Similar to human vaccination, another key benefit of vaccinating your pet is that it helps keep other animals safe. Animals that are too young to receive vaccines or have specific health conditions that prohibit them to be vaccinated are susceptible populations that benefit from "herd immunity", meaning that the spread of disease is significantly reduced due to the high populations of vaccinated animals.
 
Why does my pet need to receive booster vaccinations?
Over time, the effectiveness of the vaccine gradually declines, diminishing the protection your pet has against the specified disease. Boosters are necessary to maintain effective immune responses from your pet against the virus or bacteria.
 
What Vaccines Does My Pet Need?
 The vaccines your pet will need varies depending on the species, as the vaccines are designed to protect against the disease that are the most serious and most likely to be an exposure risk.
 
Vaccines are categorized into two different groups: core vaccines and non-core vaccines. Core vaccines are necessary vaccinations against diseases that are most likely to affect your pet. Non-core vaccines are optional, and are recommended based on the associated risk factors your pet may have. You can discuss with your veterinarian the appropriateness of your pet receiving any non-core vaccines.
Core Vaccines for Cats include:
•\tFeline Rhinotracheitis (Herpesvirus Type I)\t
•\tFeline Calicivirus
•\tPanleukopenia (Distemper)
•\tRabies*

Non-Core Vaccines for Cats include:
•\tFeline Leukemia
•\tBordetella (Kennel Cough)
•\tChlamydia
•\tFeline immunodeficiency virus (FIV)
\t•\tRingworm
\t•\tGiardia

Core Vaccines for Dogs include:
•\tCanine Distemper
•\tCanine hepatitis Adenovirus-2
•\tParvovirus
•\tRabies*

Non-Core Vaccines for Dogs include:
\t•\tParainfluenza (Canine Influenza)
•\tLeptospirosis
•\tLyme Disease
•\tBordetella (Kennel Cough)
•\tCorona Virus
\t•\tGiardia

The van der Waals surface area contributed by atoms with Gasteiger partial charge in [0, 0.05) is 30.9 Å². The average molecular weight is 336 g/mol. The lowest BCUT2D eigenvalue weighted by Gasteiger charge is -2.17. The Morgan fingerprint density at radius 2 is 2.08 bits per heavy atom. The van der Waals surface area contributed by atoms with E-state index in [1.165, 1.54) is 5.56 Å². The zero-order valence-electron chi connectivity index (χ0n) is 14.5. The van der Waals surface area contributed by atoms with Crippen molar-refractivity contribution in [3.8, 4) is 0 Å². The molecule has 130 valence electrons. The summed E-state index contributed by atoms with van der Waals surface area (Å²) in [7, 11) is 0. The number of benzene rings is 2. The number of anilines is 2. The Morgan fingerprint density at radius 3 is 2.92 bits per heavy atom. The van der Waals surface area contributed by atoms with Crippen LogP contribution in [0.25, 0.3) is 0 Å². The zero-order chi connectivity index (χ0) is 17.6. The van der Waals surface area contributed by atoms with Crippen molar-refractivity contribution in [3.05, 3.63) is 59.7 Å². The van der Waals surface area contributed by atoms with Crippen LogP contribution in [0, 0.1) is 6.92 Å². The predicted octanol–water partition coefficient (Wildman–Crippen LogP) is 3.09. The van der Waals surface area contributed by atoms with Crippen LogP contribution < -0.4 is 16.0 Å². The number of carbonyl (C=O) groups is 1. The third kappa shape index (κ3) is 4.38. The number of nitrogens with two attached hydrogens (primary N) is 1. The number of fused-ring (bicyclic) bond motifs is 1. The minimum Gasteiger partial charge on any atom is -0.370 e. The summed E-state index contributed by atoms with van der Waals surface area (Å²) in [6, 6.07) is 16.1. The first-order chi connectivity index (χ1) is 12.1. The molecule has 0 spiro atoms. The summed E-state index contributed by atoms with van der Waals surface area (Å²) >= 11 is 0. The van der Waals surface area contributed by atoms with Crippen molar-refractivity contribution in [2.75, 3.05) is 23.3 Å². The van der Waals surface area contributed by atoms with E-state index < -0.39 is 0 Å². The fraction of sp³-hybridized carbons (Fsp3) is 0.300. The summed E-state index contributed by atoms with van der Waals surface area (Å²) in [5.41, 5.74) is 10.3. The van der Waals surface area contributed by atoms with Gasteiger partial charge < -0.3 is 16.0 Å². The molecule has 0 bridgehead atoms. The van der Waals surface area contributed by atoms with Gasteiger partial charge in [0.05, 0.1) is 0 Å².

*Rabies vaccines are required by law

Typically, your dog will receive vaccination for Distemper, Hepatitis, Parainfluenza and Parviovirus in one vaccine, which is often referred to as the DHPP or DA2PP vaccine. Sometimes it does not include Parainfluenza as seen in three-year distemper vaccine, referred as the DHP or DA2P.
Similarly, cats will receive vaccination for Feline Viral Rhinotracheitis, Calicivirus and Panleukopenia in one vaccine, referred commonly as FVRCP or FRCP.

Are Vaccines Safe?
Yes. For most healthy dogs and cats the risk of a bad reaction to vaccination is very rare. The risks associated with vaccinating are minute compared to the health risks associated with contracting the disease. You can discuss with your veterinarian if your pet is at an increased risk for a negative reaction, things to consider include age, vaccine history or allergies.
For some puppies, kittens, or small breeds, you veterinarian may recommend spreading out vaccines over a specified period, to avoid a negative reaction. If you are electing to perform several non-core vaccines, this might also be another reason your veterinarian may recommend spacing out the administering of vaccines.
If your pet is unwell or in the midst of a course of treatment, your veterinarian will likely suggest to delay vaccinating. This is because their immune system is compromised at the time, fighting off a different virus or bacteria, and may not be adequately able to perform accordingly to the administering of the vaccine.
There are some mild side effects that may occur in the following days, but should only last a day or two. Common mild side effects include;
•\tMild fever
•\tLethargy
•\tReduced appetite
•\tCoughing and sneezing
•\tPain around the injection site (you may also notice slight redness and swelling around the area)
You should call your veterinarian immediately if you notice your pet has the following reactions;
•\tHives
•\tTrouble breathing
•\tVomiting
•\tSevere coughing
•\tSwelling around face, eyes, or nose
Overall, vaccines are an important part of keeping your furry loved one happy and healthy. If you have any further concerns or questions regarding vaccinations please give us a call and our vet in Newmarket is happy to discuss this further!